Registered Sex Offenders In East Texas-Part 2 - - Tyler, Longview, Jacksonville |ETX News

5/5/05-East Texas

Registered Sex Offenders In East Texas-Part 2

We've received an enormous response since airing last night's in-depth report on sex offenders, and where they live in East Texas. It's obvious to us, many of you have had your eyes opened to a problem you may have suspected, but hoped wasn't true. Even in some of the finest of neighborhoods, there are sex offenders living down the street, maybe next door. Now the story behind the numbers. Who are these people? What kind of crimes did they commit? And what should you be doing, if last night, you learned a whole lot you didn't know about your neighbor.

Most of the people registered around here, have been convicted of Sexual Assault on a Child under 16.

Smith County Sheriff, J.B. Smith depends on veteran detective, Peggy Scott to keep track of the 170 registered sex offenders they keep tabs on. At least one day a week though, she gets some help. "Each Thursday, we have two of our officers tied up all day long registering sex offenders," says Smith. Thursday is the big day around the sheriff's office. People, convicted of any kind of sex crime, from exposure, indecency with a child, to aggravated sexual assault walk through the doors to check in.

Some are checking in for their first time. Others come in to update their status. "The offender has to notify the sheriff's office within 7 days prior to them moving. They have to notify us when they change cars. They must notify us if they change jobs," says Smith.

For an adult, upon conviction, the registration must happen within 7 days. And it's mandatory. If there's just one offense, and they don't move, change jobs or vehicles, checking in is an annual event for the rest of their lives. Two or more offenses, and the offender must check in every 90 days, for life. Only in the case of a one-time, indecent exposure conviction, is the registration term cut short. After 10 years, the process stops.

For juvenile offenders, under 17, the rules are different. After 10 years, the once-a-year registration ends. But it's more complicated than that. With a juvenile, the judge has some discretion. The offender, even though convicted, may not have to enter the registration program. Or the judge may choose to have the young offender register yearly, but the juvenile's participation in the program will be held from public record.

So, what happens if the offender does not comply? "Well get a warrant for those individuals immediately and place them in jail," says Sheriff Smith. And it happens.

Detective Scott alone, has tracked down 56 registration violators in the past four years. Together, their punishment for not checking in, comes to about 200 years in jail.

She's passionate about the enforcement end of this job, but can still understand how a parent must feel after seeing our report, and learning a convicted sex offender is roaming free, right down the street...or maybe next door. "Keep an open mind about the situation of the offender," says Detective Scott. "Keep an open communication with the children as to the offender. Depending on their age, you don't want to scare them. But expose them to the picture that's on the Internet so they know what this offender looks like and where they live."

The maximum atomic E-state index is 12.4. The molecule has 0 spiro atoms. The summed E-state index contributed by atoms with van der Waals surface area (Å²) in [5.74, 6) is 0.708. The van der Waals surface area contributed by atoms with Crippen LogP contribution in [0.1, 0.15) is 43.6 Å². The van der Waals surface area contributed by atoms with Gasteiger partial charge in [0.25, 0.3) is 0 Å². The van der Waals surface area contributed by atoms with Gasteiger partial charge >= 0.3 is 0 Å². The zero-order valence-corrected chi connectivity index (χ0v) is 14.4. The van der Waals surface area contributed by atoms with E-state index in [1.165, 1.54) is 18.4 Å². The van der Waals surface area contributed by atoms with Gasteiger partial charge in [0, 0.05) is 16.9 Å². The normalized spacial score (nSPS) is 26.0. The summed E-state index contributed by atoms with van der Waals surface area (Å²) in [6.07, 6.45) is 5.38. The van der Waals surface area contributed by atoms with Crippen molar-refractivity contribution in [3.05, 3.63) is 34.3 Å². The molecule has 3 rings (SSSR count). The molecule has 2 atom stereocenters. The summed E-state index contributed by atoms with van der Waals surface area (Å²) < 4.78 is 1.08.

The DPS database includes those mug shots, addresses, and details on convictions. It's one of three outlets the law says must be informed about an offender's registration. The other two are nearby schools and area newspapers.

Other than that, and surprise visits, to make sure they live and work where they're registered, that's about all law enforcement can do. "I receive many calls from neighbors wanting to know what they can do because a sex offender is living in their neighborhood," says Detective Scott. "But unfortunately there isn't anything they can do. An offender can live anywhere they want once they're dismissed from probation or parole. If they're on probation or parole, then their officer has to approve where they live. So it's very difficult for a family to live in a neighborhood where there's a sex offender and they really can't do anything about it except be aware of it."

True to an extent. But actually, if you're sure you're working with verified information, Detective Scott says there are a few things you can do. She says, organizing your neighborhood, even going as far as purchasing a billboard, or putting out signs in your yard to make people aware of a sex offender, is not illegal. Just make certain you've verified the information.

Here's a good place to start.

Click here for the DPS Sex Offender Database.

Click here for our spreadsheet that offers the number of sex offenders in each East Texas County, and percentages of population.

Joe Terrell, reporting.

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